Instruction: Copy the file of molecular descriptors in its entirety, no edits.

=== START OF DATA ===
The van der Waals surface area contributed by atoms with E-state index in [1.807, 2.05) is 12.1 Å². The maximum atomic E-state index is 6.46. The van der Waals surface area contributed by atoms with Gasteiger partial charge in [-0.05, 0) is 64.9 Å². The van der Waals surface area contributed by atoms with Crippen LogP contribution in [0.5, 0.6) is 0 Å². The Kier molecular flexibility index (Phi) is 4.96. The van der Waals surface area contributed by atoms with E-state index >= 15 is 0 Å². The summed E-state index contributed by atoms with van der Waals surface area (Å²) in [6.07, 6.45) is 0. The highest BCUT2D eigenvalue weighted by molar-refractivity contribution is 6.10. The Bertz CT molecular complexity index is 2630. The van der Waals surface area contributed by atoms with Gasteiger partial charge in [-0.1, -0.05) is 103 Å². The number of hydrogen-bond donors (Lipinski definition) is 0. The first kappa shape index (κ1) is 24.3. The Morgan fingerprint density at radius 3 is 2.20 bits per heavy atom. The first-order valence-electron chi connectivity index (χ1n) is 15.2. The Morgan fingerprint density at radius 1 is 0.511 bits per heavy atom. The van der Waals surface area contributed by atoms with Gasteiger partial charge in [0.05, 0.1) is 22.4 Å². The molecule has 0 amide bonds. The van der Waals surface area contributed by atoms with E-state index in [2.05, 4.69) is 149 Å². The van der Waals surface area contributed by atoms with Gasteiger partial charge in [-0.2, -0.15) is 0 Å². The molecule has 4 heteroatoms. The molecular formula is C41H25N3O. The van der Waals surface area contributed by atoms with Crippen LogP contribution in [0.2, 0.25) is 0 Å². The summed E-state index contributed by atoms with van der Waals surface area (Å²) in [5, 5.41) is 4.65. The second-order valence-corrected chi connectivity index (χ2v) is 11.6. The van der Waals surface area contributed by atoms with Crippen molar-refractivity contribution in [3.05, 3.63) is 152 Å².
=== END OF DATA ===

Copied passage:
The van der Waals surface area contributed by atoms with E-state index in [1.807, 2.05) is 12.1 Å². The maximum atomic E-state index is 6.46. The van der Waals surface area contributed by atoms with Gasteiger partial charge in [-0.05, 0) is 64.9 Å². The van der Waals surface area contributed by atoms with Crippen LogP contribution in [0.5, 0.6) is 0 Å². The Kier molecular flexibility index (Phi) is 4.96. The van der Waals surface area contributed by atoms with E-state index >= 15 is 0 Å². The summed E-state index contributed by atoms with van der Waals surface area (Å²) in [6.07, 6.45) is 0. The highest BCUT2D eigenvalue weighted by molar-refractivity contribution is 6.10. The Bertz CT molecular complexity index is 2630. The van der Waals surface area contributed by atoms with Gasteiger partial charge in [-0.1, -0.05) is 103 Å². The number of hydrogen-bond donors (Lipinski definition) is 0. The first kappa shape index (κ1) is 24.3. The Morgan fingerprint density at radius 3 is 2.20 bits per heavy atom. The first-order valence-electron chi connectivity index (χ1n) is 15.2. The Morgan fingerprint density at radius 1 is 0.511 bits per heavy atom. The van der Waals surface area contributed by atoms with Gasteiger partial charge in [0.05, 0.1) is 22.4 Å². The molecule has 0 amide bonds. The van der Waals surface area contributed by atoms with E-state index in [2.05, 4.69) is 149 Å². The van der Waals surface area contributed by atoms with Gasteiger partial charge in [-0.2, -0.15) is 0 Å². The molecule has 4 heteroatoms. The molecular formula is C41H25N3O. The van der Waals surface area contributed by atoms with Crippen LogP contribution in [0.2, 0.25) is 0 Å². The summed E-state index contributed by atoms with van der Waals surface area (Å²) in [5, 5.41) is 4.65. The second-order valence-corrected chi connectivity index (χ2v) is 11.6. The van der Waals surface area contributed by atoms with Crippen molar-refractivity contribution in [3.05, 3.63) is 152 Å².